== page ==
The 2014 FIFA World Cup is in full swing. Thirty one countries battle each other in soccer matches vying to win this important tournament.
This year, many have predicted that Brazil is the odds on favorite to win it all. You may be asking yourself, what does the World Cup have to do with technology? FIFA has instituted new technology for goal-line decisions to determine if the ball has crossed the line or not, but that is not what I am writing about today. What I’d like to bring to your attention is international security vulnerabilities with regard to technology and Internet attacks.
Threats cross borders
When looking at technology and more specifically, IT security, it’s important to examine the global threats that are present around the world today. According to Government Technology magazine, China tops the list of countries launching the most online attacks at 41 percent and India ranks first when it comes to spamming at 9.3 percent.
If you think that your business is too small to be attacked, think again. According to the 2012 Data Breach Investigations Study by Verizon, 71 percent of attacks occurred in businesses with less than 100 employees! Kalki Consulting, a company that helps organizations identify and prevent security related risks, reports the number of attacks on small businesses is increasing and the level of unpreparedness in small businesses is an epidemic.
Any business that connects to the internet either with their website, smartphones or email, is vulnerable to a cyber attack from outside the country. It is important to manage your operations and if possible, limit the amount of communications with other countries if you do not directly do business outside the continental U.S.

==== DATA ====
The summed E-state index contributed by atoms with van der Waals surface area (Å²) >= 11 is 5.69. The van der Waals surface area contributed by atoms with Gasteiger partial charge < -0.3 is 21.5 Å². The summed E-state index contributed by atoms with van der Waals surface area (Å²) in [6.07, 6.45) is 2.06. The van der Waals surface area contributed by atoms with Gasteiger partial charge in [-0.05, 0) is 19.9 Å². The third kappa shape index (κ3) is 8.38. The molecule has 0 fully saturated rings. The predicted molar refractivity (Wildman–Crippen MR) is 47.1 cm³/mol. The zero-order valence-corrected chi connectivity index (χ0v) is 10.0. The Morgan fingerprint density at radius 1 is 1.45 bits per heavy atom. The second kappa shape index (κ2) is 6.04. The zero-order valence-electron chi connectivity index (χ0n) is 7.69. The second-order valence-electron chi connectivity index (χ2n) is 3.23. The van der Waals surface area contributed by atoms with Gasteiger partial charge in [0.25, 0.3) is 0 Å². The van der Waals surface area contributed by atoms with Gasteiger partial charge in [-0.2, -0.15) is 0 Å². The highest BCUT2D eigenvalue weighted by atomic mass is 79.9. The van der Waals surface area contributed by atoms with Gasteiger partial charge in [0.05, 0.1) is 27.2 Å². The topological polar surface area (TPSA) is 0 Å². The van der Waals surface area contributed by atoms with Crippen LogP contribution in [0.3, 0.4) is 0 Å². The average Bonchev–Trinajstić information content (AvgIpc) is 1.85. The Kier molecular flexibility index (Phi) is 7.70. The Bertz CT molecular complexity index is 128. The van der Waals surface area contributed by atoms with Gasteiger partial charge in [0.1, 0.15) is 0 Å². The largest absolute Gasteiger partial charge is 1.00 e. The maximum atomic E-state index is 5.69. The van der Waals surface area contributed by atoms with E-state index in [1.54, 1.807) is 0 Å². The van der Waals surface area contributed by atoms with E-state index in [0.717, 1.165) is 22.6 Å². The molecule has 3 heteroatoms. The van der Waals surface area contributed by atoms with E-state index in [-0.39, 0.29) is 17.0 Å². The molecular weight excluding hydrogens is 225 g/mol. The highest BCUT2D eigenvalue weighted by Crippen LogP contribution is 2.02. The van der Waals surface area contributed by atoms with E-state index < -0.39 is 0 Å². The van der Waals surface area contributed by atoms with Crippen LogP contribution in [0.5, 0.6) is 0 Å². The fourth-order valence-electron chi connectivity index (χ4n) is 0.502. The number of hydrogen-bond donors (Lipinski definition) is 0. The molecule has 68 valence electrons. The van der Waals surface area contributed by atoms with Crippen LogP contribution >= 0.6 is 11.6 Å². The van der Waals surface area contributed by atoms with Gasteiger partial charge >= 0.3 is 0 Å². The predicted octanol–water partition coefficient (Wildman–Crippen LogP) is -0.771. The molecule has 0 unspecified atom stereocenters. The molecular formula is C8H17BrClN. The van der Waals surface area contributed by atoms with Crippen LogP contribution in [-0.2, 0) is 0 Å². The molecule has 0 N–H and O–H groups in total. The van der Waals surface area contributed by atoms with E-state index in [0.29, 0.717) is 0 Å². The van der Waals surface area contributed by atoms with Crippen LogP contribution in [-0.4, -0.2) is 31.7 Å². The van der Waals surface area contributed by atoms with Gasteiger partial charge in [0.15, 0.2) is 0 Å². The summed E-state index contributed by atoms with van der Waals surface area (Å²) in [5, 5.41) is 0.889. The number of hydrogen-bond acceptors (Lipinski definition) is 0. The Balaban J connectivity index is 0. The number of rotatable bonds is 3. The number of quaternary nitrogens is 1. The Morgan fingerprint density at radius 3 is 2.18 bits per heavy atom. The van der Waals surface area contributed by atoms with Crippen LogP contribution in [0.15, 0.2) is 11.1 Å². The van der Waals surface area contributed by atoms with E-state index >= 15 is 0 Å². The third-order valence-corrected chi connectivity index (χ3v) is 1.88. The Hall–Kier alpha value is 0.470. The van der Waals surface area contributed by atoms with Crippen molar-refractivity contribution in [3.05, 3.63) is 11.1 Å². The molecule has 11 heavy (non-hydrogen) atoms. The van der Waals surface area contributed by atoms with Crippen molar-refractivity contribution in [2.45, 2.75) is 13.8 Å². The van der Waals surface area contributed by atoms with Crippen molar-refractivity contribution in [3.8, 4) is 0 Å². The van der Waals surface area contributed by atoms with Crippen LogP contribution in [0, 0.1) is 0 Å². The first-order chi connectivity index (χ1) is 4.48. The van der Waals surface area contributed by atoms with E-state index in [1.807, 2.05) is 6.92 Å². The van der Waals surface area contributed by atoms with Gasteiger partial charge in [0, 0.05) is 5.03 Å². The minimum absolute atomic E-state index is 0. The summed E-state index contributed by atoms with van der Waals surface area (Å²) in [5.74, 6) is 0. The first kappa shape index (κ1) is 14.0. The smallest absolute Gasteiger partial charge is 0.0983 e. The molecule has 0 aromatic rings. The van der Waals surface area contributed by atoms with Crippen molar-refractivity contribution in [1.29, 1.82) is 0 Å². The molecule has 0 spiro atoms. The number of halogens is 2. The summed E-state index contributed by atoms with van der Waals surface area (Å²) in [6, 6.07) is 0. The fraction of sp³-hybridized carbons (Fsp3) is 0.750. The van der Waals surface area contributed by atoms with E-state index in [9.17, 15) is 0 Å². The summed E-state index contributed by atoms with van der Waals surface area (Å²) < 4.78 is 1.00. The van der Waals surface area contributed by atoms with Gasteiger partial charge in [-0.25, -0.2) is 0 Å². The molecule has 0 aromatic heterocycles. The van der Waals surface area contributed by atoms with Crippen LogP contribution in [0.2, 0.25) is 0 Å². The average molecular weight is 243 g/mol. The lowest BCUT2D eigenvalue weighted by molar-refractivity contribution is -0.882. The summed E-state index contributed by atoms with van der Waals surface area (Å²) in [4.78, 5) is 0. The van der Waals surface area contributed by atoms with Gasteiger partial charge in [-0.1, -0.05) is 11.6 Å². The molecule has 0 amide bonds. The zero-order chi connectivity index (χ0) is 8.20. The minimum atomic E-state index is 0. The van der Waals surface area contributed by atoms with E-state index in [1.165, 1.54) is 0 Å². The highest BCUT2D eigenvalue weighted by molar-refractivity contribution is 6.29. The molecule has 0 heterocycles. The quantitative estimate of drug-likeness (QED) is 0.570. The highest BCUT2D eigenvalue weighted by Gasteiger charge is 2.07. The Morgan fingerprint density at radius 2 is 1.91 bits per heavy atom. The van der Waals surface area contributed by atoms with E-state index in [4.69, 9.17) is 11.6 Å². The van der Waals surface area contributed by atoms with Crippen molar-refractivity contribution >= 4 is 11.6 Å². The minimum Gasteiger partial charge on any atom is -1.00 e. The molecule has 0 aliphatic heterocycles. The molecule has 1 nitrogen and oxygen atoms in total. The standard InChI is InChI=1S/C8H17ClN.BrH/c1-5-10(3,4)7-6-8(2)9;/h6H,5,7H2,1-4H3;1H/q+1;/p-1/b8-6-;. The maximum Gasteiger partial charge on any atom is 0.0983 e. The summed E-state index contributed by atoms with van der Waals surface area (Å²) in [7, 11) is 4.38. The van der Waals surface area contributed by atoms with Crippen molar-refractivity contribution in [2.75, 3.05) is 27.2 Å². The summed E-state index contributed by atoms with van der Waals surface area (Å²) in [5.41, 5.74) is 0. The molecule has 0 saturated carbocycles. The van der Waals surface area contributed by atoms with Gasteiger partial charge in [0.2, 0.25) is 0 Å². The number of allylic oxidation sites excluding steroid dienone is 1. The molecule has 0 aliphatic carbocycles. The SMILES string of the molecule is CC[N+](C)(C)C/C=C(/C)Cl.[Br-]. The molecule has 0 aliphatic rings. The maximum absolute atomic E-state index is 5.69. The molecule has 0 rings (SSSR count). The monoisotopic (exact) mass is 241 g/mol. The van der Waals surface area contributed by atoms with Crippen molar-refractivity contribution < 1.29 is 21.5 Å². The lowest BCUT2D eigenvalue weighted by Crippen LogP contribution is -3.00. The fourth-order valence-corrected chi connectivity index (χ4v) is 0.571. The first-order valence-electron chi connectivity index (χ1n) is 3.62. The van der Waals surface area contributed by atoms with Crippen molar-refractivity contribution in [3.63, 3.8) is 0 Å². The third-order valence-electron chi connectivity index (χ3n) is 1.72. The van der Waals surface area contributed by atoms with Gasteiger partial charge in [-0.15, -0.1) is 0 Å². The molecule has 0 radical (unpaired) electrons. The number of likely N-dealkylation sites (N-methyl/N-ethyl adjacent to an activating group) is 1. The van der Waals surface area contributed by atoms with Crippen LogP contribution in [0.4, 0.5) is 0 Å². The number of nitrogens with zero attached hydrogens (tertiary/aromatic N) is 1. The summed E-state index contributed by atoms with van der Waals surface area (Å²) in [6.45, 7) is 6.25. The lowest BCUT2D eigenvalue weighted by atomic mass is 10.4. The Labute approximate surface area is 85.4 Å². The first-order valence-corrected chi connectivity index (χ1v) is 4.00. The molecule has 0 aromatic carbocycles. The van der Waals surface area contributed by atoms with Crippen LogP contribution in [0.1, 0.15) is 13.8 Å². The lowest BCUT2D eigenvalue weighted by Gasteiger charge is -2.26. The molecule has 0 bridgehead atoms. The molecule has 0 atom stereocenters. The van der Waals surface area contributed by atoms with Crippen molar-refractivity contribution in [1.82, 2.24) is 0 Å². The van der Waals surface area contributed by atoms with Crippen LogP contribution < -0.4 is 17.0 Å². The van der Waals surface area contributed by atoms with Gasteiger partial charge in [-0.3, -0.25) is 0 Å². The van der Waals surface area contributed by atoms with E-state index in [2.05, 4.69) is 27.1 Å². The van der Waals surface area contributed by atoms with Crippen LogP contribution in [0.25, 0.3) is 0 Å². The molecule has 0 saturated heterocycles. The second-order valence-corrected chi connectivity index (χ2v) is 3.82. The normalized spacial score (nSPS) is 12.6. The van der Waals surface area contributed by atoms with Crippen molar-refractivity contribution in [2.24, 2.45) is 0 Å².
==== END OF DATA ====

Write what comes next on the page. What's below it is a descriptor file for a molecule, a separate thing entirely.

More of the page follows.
Passport checking at the gate of your network
If you do business outside the country, GeoIP filtering is a possible solution. GeoIP technology allows businesses to restrict access based on geographical location. Many firewalls have the capability to implement GeoIP filtering as an additional measure to protect your network. The firewall can be setup to block countries or regions from accessing your network. For example, if a virus that came in through an email was programmed to communicate to a server in Russia, the virus would be unable to carry out its intent because its communication back to Russia would be blocked.
Of course GeoIP filtering does not solve all issues with viruses from outside of the U.S. Some viruses are written to springboard to and from other systems, many of which could already be in this country. However, it does reduce a portion of the risk for a high percentage of cyber attacks. GeoIP filter technology may not be a fit for organizations that do a great deal of international collaboration and business transactions, however; most small businesses will get value from filtering.
We’ve only scratched the surface when it comes to international cyber vulnerabilities. Some websites may not respond to GeoIP filtering, or may contain an ad that can generate errors if they are on the blocked lists. If you have employees traveling abroad that need access to the network, arrangements will need to be made to implement exceptions.